The rainbows filtered through stained-glass windows in the hallways at Archbishop Spalding are a reminder of 25 years of Catholic school tradition.
But this year, the school has embraced the newest in classroom technology -- the controversial Channel One educational television network that serves up burger and bubble gum commercials along with feature and news reports.
Those commercials -- which pay for the educational news service -- have been rejected by many school systems nationwide. In Maryland there are two public school systems using the service. In Anne Arundel, Spalding is the only school, public or private, using the service.
Calvert and St. Mary's counties began using the service this year, but school officials in Prince George's County recently rejected it. A spokesman for the state Department of Education said counties decide whether to use Channel One.
In Anne Arundel County, Dennis Younger, executive director of curriculum, said concerns have to be addressed before the program may be used.
"We have looked at the materials," Younger said. "My major concern and what continues to be a problem for us as a school system is that we feel very strongly that before a teacher uses a visual material in the classroom, a teacher should have reviewed it and studied it. Unfortunately, no one has resolved that to our satisfaction so that a classroom teacher knows what is going to be aired."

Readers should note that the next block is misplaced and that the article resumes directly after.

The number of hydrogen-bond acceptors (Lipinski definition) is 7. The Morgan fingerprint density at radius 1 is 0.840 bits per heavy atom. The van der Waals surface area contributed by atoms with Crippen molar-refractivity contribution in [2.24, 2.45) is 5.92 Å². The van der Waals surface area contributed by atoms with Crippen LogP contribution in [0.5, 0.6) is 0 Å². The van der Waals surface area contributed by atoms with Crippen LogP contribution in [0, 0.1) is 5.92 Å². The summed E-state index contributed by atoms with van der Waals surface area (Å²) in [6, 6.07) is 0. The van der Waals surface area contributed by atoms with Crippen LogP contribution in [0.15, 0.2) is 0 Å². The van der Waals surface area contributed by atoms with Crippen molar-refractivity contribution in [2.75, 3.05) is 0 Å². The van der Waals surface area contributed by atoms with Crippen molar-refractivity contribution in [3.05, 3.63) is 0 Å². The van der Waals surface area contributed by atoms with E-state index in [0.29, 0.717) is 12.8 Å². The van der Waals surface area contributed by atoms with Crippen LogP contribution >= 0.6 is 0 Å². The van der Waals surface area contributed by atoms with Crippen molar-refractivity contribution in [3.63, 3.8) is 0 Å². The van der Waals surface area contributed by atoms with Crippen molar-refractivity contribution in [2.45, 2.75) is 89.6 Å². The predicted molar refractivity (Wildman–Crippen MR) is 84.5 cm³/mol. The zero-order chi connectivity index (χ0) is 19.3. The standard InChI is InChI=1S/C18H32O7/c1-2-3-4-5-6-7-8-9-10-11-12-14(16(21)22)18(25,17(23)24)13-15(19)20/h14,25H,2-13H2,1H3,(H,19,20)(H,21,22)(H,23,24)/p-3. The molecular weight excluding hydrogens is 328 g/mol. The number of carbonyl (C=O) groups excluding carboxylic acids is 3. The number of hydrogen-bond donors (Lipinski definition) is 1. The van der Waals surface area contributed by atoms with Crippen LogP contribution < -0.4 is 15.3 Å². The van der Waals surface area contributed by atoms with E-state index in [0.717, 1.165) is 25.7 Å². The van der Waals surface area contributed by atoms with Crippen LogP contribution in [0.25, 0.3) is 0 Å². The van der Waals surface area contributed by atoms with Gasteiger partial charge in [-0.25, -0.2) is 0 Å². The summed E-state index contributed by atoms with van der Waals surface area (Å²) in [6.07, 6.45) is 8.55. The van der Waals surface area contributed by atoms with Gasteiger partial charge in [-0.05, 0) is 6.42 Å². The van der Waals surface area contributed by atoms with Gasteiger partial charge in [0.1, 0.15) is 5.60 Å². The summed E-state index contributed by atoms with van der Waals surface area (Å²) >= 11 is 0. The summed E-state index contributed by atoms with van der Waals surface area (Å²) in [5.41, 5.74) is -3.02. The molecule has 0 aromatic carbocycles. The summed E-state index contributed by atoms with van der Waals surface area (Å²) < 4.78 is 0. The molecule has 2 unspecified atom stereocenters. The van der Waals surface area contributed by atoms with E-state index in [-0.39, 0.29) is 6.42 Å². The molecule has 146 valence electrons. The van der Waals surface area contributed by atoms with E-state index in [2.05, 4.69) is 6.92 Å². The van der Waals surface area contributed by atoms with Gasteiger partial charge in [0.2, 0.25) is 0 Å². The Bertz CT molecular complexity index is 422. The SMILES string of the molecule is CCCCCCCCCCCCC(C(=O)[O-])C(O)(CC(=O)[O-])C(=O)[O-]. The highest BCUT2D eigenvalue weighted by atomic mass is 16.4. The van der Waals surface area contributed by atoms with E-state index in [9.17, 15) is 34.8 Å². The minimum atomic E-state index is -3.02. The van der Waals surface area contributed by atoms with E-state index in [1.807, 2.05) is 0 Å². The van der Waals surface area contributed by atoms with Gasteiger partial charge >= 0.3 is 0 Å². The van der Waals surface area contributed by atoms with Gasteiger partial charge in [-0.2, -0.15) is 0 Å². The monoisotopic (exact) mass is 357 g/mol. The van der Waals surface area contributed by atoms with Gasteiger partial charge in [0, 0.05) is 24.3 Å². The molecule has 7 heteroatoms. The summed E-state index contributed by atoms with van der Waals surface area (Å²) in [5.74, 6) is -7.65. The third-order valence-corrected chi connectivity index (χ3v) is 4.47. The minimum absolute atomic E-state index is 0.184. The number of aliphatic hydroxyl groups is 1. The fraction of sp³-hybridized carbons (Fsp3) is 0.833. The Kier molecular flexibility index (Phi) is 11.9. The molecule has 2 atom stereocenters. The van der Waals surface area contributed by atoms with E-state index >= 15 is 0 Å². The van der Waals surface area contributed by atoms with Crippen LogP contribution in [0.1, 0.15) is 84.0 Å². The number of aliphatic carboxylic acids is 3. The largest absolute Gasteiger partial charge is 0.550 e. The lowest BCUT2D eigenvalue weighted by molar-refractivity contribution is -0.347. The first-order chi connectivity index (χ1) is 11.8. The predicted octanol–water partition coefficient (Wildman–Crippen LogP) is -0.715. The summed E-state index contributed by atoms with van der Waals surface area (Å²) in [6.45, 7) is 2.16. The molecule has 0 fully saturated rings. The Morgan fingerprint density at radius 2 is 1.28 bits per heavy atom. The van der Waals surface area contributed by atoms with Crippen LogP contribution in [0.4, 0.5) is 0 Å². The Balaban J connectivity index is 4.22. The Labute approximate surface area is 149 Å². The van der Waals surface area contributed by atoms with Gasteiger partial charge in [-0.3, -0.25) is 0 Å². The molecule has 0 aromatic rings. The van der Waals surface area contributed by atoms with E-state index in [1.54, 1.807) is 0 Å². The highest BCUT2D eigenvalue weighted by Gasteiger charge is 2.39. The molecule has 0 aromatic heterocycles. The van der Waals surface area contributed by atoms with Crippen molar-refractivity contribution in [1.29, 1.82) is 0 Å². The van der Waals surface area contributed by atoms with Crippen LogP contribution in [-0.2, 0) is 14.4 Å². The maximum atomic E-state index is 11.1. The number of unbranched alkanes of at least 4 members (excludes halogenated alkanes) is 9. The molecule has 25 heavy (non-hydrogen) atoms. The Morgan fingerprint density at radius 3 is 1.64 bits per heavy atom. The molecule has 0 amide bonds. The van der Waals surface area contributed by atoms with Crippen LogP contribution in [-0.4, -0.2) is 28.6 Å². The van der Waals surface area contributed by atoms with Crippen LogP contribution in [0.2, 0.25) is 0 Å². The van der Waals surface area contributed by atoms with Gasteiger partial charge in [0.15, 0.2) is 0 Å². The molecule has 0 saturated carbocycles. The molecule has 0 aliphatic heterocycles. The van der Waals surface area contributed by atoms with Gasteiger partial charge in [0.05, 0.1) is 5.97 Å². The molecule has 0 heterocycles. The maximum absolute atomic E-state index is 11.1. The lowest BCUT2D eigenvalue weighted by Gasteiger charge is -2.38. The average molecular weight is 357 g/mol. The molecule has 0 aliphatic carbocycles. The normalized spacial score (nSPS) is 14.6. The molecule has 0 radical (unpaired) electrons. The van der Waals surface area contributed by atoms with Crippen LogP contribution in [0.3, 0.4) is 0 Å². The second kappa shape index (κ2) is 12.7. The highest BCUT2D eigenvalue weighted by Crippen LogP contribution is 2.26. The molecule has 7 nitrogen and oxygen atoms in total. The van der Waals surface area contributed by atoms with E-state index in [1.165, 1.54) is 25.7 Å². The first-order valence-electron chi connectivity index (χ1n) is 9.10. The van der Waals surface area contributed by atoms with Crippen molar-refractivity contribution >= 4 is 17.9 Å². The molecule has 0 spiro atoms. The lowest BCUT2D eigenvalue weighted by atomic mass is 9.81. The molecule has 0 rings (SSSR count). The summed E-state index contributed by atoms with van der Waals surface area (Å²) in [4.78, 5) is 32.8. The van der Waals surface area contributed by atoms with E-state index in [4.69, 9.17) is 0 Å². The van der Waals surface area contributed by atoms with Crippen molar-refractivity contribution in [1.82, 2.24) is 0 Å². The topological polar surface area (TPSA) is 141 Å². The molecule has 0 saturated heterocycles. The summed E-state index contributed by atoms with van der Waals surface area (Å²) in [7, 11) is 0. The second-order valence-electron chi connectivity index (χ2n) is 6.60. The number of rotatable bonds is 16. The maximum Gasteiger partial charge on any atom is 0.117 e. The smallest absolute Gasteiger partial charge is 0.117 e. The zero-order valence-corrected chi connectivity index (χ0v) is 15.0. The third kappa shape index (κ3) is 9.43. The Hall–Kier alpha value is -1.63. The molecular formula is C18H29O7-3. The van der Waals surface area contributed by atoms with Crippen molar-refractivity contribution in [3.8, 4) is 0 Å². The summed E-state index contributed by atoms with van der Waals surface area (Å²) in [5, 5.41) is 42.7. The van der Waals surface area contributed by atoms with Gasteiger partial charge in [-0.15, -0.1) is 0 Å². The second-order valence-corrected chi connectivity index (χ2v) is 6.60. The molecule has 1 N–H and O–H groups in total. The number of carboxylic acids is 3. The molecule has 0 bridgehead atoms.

Despite hesitation in the public school system, officials at Spalding say they are pleased with the service. Whittle Educational Network, the Tennessee-based company that produces Channel One, provided the school with a satellite dish and 24 TV monitors for classroom use.
"I don't see any problem with it since it is geared to the high school," Janet DiStasio, librarian specialist who researched the program for the school.
"It's a partnership. I don't think they want to do anything to upset that. We can pull out, but they would take back the equipment. If we found something objectionable to the philosophy of the school or Catholic church, such as encouraging students to use birth control, we have the option not to use it."
DiStasio reviews the morning newscasts at 7:30 a.m. She said she hasn't rejected any of the tapes.
So far the 12-minute tapes feature topics like the Persian Gulf crisis, Atlanta being chosen as the site for the 1996 Summer Olympics and jazz. The news has been well-received by students, as have the commercials, which include ads about the pitfalls of dropping out of high school (sponsored by Burger King), bubble gum and acne medicine (Clearasil).
News fever has fired up students to venture on their own: "Spalding A.M.," using Channel One monitors, is produced by students and gives school news and public service commercials touting everything from Student Government Association water bottles to recycling.
"I think it's neat," said senior Charlie Muller. "It wakes you up in the morning. The news portion gets everything across with a lot of interesting things about what's going on in Iraq, and they do a lot on teen-agers."
Teachers also have the option of using tapes to supplement classroom discussion on topics ranging from understanding economic ties between Japan and the United States to recent medical advances. The satellite link also allows programming to be sent to specific classrooms.
Channel One, based in Knoxville, Tenn., provides schools with three services, including the 12-minute newscast and videotapes to supplement classroom instruction. Also, programs are available for teachers on teaching strategies, research and trends in education.